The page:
Thanksgiving in Charlottesville 2018
Once again we have arrived at the time of year that reminds everyone to slow down from all the rush of the holidays and enjoy a meal with family and friends and think of ways to be thankful. This year, Thanksgiving Day falls on Thursday, Nov. 22.
Although history has shown us many different versions of when the first official date of Thanksgiving is in North America – Native Americans had been giving thanks during the harvest season for centuries – Virginians celebrate the first English one held at the Berkeley Plantation in 1619 – next year will be the 400th anniversary! – according to accounts from a first-hand report of Captain John Woodlief’s journey from Bristol, England, to the New World.
Along with 35 settlers, Woodlief traveled across the Atlantic on the “Good Ship Margaret” and sailed up the James River to what is now Berkeley Plantation, where they made landfall on December 4, 1619 — one year and seventeen days before the Pilgrims arrived in Massachusetts.
Prior to setting out on their journey, the settlers received a proclamation from the Berkeley Company, who financed the trip, with a list of ten instructions. The first directive was to give thanks immediately upon arrival and to continue the practice “yearly and perpetually.”
The ceremony was a simple one — not much more than a prayer of thanksgiving; and nothing like the Pilgrims’ three-day New England feast. The tradition continued each year until a 1622 Powhatan attack decimated the fledgling settlement.
First Official Holiday Set in 1863
In the autumn of 1621, in celebration of their first successful corn harvest, the Pilgrims of Plymouth Colony hunted wildfowl and held a feast that was attended by local members of the Wampanoag Tribe, which contributed five deer. History books and countless American schoolchildren know this communal meal as the famous “First Thanksgiving.”
The United States government officially established the first November Thanksgiving holiday in 1863 in the middle of the Civil War.
Local fun events
On Thanksgiving Day this year, the 37th Annual Boar’s Head Turkey Trot will take place at the Boar’s Head Inn. Unite with friends and family to run or walk the annual 5k course to raise money for the UVA Children’s Hospital. No pets, please. Early registration is recommended. Boar’s Head Inn. 8am. All ages welcome. Reservations are required. For more info call: 972-7454.
Also on that day, starting at 10 am, come to the 90th Annual Blessing of the Hounds at the historic Grace Episcopal Church – first held there on Nov. 28, 1929. Enjoy a brief blessing ceremony, which includes bagpipes, a soloist, hounds, and horses. Enjoy cider and donuts and the beginning of the hunt afterward. No pets allowed on church grounds. All ages welcome. For more info call: 434-293-3549.
Help over the holidays
If you’d like to donate to a local food bank to help over the holidays:
The Thomas Jefferson Food Bank is the local hub of the Blue Ridge Area Food Bank, which, since 1981, has served 25 counties and 8 cities on either side of the Blue Ridge through distribution centers in Charlottesville, Lynchburg, Winchester and at the headquarters in Verona.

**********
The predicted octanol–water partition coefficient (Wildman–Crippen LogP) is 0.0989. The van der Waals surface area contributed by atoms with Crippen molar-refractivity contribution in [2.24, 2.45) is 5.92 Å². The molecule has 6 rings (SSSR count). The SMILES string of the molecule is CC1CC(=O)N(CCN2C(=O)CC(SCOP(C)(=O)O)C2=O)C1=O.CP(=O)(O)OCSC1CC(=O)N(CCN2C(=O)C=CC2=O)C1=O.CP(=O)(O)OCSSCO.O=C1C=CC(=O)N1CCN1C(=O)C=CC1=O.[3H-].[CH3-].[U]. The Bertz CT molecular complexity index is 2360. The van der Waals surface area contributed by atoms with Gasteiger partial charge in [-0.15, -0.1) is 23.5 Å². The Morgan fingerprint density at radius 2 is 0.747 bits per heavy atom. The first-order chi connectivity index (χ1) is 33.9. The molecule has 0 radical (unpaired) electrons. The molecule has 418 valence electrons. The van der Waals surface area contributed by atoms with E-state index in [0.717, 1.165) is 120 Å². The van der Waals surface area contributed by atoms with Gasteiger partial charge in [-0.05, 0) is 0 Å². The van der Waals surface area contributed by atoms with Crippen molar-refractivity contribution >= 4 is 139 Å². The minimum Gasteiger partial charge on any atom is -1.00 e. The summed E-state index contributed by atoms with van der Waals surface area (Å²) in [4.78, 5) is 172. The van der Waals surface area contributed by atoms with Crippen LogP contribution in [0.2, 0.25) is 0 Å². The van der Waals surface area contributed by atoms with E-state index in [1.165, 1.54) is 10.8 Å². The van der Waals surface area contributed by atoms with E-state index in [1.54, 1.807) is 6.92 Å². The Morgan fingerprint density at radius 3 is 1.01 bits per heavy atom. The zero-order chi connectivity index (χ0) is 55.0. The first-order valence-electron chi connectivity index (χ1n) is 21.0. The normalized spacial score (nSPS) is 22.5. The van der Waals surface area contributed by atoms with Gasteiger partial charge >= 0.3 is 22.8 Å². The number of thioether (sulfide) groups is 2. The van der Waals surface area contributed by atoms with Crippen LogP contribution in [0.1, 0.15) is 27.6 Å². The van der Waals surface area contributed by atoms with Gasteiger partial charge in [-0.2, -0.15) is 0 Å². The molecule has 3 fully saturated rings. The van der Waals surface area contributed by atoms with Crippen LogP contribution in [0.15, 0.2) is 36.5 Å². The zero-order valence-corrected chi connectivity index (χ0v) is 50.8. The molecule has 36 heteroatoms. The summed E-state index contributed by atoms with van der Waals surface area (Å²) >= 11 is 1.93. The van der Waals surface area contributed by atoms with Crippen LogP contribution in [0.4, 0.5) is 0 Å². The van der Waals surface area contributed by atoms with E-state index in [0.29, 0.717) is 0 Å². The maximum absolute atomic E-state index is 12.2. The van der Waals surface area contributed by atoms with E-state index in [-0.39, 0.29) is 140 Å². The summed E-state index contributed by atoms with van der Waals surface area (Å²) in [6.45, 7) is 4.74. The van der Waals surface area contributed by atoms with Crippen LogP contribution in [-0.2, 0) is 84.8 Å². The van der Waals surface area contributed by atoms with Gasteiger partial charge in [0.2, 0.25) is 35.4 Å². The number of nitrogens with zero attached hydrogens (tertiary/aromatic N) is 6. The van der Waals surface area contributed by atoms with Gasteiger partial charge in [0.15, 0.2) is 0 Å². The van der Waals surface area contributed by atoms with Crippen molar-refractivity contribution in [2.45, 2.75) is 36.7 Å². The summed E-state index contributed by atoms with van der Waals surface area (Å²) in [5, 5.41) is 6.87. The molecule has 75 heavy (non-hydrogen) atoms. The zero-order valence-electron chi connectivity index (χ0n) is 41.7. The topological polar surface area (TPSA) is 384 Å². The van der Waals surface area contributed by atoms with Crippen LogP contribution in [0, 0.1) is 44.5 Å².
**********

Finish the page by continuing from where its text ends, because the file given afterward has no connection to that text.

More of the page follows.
It provides nutritious food to 114,400 people each month through a far-reaching network of 215 food pantries, soup kitchens, schools, churches and other nonprofit groups. The local branch is located at 1207 Harris St # B – just down from Bodo’s on Preston. Phone: (434) 296-3663.
Loaves & Fishes, located at 2050 Lambs Road, near Albemarle High School, is able to purchase food at greatly discounted prices, so monetary contributions go further than food donations, but they’re grateful to receive either. It’s a tax-exempt organization and donations are tax deductible. Phone: (434) 996-7868.
For those who are curious, many prior European explorers offered prayers of thanksgiving upon their safe arrivals in Florida, including Juan Ponce de León, in 1513 and 1521, Pánfilo de Narváez in 1528, Hernando de Soto in 1529, Father Luis Cáncer de Barbastro in 1549, and Tristán de Luna in 1559.
On June 30, 1564—a year before the St. Augustine celebration—the French explorer Rene Goulaine de Laudonnière called for a feast to celebrate the establishment of Fort Caroline atop the St. Johns Bluff, near present-day Jacksonville. The Timucua Indians warmly welcomed the French Huguenots and helped prepare a feast in their honor. “We sang a psalm of Thanksgiving unto God,” Laudonnière wrote of the ensuing celebration, “beseeching Him that it would please His Grace to continue His accustomed goodness toward us.”
Spanish explorer Don Pedro Menendez de Aviles arrived on the coast of Florida. He came ashore on September 8, 1565, naming the land on which he stepped “St. Augustine” in honor of the saint on whose feast day, Aug. 28, the land was sighted. Members of the Timucua tribe, which had occupied the site for more than 4,000 years, greeted Menéndez and his group of some 800 Catholic colonists peacefully.
Colonial records indicate that on the date they came ashore, and in gratitude for their safe arrival, the Spanish celebrated a Mass of Thanksgiving, the very first Catholic mass on American soil. According to the memoirs of Father Francisco Lopez de Mendoza Grajales, who celebrated the mass, once “the feast day [was] observed . . . after mass, ‘the Adelantado [Menendez] had the Indians fed and dined himself.”